I am pleased to see that Meridian Energy had the sense to bail out of Project Aqua
before any more planning money was wasted. The 6,000 public submissions opposing water
allocation must have been a warning of the public opposition that was going to come in
the resource consent process. The next battle will be against big coal electricity
generation proponents who are seizing the opportunity of the downfall of hydro generation
to accelerate coal generation. It is now up to proponents of renewable energy to also
jump on the opportunity to promote the development of wind generation.
Michael Jones, Hamilton 18 April 2004
It is quite an advertising campaign the Department for the Environment has launched to
get 4 million people to save energy. It will be wonderful even if the entire 4
million do not do their bit. Our country does need us to do our share, but we
need our government to do its share. We need the Ministry for the Environment to
halt the expansion of fossil fuel generating plants, and get on with developing renewable
energy generation. We need the Ministry of Transportation to enact emission controls
for automobiles. We need government to set a very big example, to inspire all
citizens to do their bit to save energy, knowing the big global warming gas emission
issues are being taken care of.
Tommy Delgado, Christchurch
24 January 2004
I am pleased to be a careful owner by saving energy. I have been doing it for
quite awhile. I have gone to the extent of taking the light bulb out of my
refrigerator, never using a clothes dryer, and removing the waste disposal unit in my
kitchen sink. But I feel the government is passing burden onto its good citizens,
while not taking enough burden itself. The government's campaign will be more
effective if we are told what the government is doing to save energy.
Sarah Roberts, Wellington
24 January 2004
The Ministry for the Environment is calling for every citizen to help reduce the effect
of climate change on New Zealand with its
"4 million careful owners" campaign. The energy saving measures the
Ministry is asking homeowners, farmers and workers to make have been practiced by
environmentally concious people for some time. It is what every good citizen should
do. However, the campaign lacks incentives for those who couldn't care less, and
the Ministry's expectation that everyone will do it seems overly optimistic.
Nevertheless, the campaign is an encouraging step, and welcome government recognition
that climate change will adversely effect the nation's economy and the natural
environment. Domestic energy savings will not alone satisfy New Zealand's carbon
emissions reduction need. A much more far-reaching scheme is necessary that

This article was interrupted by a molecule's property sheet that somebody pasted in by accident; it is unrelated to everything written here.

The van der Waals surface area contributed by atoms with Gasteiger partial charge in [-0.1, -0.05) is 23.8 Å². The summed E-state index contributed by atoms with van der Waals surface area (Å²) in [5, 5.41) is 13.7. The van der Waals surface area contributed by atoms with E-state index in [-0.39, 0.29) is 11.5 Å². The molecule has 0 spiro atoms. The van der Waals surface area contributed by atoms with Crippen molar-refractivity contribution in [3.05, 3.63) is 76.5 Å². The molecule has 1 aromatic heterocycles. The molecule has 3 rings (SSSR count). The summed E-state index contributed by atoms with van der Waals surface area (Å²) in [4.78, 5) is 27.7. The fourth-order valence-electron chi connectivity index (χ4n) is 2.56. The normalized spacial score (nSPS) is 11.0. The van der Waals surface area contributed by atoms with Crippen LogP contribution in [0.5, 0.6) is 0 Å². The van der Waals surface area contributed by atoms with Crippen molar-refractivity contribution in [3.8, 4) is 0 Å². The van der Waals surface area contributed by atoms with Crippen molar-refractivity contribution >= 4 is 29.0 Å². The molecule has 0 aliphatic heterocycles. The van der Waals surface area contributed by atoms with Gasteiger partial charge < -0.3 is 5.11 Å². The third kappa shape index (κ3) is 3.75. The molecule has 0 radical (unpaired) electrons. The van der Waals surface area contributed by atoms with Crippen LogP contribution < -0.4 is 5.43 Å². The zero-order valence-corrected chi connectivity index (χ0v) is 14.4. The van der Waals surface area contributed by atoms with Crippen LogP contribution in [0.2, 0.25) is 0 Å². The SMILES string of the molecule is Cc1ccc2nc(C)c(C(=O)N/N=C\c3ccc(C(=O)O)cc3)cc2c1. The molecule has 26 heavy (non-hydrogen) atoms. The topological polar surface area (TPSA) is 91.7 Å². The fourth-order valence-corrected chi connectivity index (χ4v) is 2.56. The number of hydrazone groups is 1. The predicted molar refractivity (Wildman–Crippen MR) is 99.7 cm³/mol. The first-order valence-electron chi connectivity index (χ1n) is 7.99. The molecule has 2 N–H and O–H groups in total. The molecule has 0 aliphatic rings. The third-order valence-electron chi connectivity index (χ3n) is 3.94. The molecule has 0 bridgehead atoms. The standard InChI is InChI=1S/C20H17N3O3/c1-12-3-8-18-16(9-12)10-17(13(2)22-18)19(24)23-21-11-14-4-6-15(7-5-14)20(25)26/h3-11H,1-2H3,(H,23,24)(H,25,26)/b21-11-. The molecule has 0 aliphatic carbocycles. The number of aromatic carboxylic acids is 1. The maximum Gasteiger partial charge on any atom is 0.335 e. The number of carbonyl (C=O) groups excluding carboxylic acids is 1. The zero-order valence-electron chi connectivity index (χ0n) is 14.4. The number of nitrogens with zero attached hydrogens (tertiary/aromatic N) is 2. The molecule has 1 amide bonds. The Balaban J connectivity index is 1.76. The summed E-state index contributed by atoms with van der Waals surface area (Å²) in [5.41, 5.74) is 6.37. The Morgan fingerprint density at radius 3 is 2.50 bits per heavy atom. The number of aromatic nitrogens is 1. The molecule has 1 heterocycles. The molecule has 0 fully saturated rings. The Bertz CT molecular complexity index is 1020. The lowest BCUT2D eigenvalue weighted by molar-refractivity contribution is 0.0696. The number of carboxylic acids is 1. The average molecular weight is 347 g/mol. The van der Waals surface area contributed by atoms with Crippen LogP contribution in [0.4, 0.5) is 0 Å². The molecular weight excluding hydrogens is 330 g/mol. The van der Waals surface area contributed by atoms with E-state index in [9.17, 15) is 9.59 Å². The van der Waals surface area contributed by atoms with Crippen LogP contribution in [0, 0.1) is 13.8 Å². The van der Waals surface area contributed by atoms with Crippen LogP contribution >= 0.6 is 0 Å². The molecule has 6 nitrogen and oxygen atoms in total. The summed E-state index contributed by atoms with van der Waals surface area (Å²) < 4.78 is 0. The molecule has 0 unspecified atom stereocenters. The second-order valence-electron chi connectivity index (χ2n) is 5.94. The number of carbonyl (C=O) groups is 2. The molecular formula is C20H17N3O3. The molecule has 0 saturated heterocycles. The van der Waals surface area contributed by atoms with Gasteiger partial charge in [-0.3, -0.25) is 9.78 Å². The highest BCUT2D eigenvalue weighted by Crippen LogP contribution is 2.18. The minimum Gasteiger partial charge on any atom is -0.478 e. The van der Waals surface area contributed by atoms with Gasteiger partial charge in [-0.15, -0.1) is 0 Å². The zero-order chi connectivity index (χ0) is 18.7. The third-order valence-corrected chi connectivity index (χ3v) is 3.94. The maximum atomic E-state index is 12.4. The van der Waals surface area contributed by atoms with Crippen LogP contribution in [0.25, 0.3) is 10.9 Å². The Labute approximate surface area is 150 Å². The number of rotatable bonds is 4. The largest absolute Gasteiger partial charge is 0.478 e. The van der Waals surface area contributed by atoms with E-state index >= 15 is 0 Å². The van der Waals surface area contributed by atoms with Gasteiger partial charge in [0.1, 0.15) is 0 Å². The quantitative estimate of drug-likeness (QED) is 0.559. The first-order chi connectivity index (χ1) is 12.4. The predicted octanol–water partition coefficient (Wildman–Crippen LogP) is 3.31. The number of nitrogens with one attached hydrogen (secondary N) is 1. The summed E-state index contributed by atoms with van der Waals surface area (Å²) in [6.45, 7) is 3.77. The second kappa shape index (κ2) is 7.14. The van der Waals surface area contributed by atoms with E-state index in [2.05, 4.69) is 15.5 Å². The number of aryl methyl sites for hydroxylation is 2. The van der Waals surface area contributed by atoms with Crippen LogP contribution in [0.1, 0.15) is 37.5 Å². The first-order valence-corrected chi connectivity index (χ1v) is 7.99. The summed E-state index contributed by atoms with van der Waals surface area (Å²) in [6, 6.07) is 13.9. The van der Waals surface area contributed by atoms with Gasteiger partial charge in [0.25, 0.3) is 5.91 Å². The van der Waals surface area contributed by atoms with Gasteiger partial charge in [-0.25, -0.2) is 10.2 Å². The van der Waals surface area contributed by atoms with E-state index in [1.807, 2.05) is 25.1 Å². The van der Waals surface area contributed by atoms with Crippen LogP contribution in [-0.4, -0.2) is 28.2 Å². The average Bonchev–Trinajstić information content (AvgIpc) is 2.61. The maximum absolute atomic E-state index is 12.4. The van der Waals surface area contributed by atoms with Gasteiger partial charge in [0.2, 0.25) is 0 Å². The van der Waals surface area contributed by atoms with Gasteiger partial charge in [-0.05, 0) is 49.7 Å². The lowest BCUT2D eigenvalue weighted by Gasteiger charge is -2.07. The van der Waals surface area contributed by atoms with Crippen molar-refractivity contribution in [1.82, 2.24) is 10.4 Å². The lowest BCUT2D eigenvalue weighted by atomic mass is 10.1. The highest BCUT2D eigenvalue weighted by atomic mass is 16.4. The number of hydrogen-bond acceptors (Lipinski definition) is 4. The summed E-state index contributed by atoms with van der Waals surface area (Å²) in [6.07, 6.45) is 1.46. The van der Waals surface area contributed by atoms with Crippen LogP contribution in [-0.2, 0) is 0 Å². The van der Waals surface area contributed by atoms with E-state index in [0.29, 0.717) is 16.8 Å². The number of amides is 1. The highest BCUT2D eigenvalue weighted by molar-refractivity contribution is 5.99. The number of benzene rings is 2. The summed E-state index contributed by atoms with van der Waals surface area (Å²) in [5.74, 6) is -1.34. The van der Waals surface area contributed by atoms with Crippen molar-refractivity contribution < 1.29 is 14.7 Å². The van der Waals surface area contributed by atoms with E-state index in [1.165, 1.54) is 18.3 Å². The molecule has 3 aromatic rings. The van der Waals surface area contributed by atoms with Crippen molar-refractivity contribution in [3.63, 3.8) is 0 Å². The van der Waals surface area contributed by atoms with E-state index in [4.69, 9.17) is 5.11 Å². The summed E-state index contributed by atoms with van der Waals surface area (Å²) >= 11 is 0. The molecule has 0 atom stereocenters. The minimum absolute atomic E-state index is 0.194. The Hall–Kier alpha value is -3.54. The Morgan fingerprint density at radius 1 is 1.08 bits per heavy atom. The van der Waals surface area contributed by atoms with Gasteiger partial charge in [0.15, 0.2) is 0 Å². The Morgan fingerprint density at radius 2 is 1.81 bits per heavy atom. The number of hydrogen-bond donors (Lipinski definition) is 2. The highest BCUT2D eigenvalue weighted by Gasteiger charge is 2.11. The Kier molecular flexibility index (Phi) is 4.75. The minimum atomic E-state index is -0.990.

encompasses various forms of energy efficiency in industry, government, commerce,
building construction, and homes; as well as generation from noncarbon sources,
and distribution incentives. There are many ways government can cause reduction
in the burning of carbon fuels. Taxing the sale of high energy consumption and
luxury items (such as gas sucking vehicles), or eliminating or reducing taxation
of fuel efficient items (fluorescent light bulbs, energy efficient appliances,
alternative fuels vehicles) may persuade people who would not otherwise care.
Energy use has been reduced in government facilities, but much more can be done
to set an example to the public. But the best way to get the public behind
reducing the emission of global warming gases, is to develop a government plan for
a renewable and hydrogen fuel future for New Zealand, because it is hard to understand
that enough is achieved by turning off lights and hanging out washing, when power is
coming from a coal burning plant spewing thousands of tons of carbon into the atmosphere.
Ginny Thomas, Auckland
6 January 2004
The aerial photos of the Arctic, Antarctic and Patagonia icefields are real eye
openers - very convincing evidence that the world's atmosphere and oceans are getting
hotter. The images leave me with the impression it has been happening faster than anyone
thought. So now that everyone must be convinced (even George Bush admits there is global
warming), we come to the hard part. Will science be convincing in defining the extent of
the threat, and what will be done to counteract it? Unfortunately the New Zealand
government is still thinking in the dark ages of coal, gas and hydro electricity generation.
Little is being done in New Zealand to develop renewable energy sources, and not
enough is being done to improve energy efficiency. New Zealand will meet its near
term energy needs entirely by adopting an aggressive energy efficiency programme.
Eileen Scott, Auckland
3 December 2003
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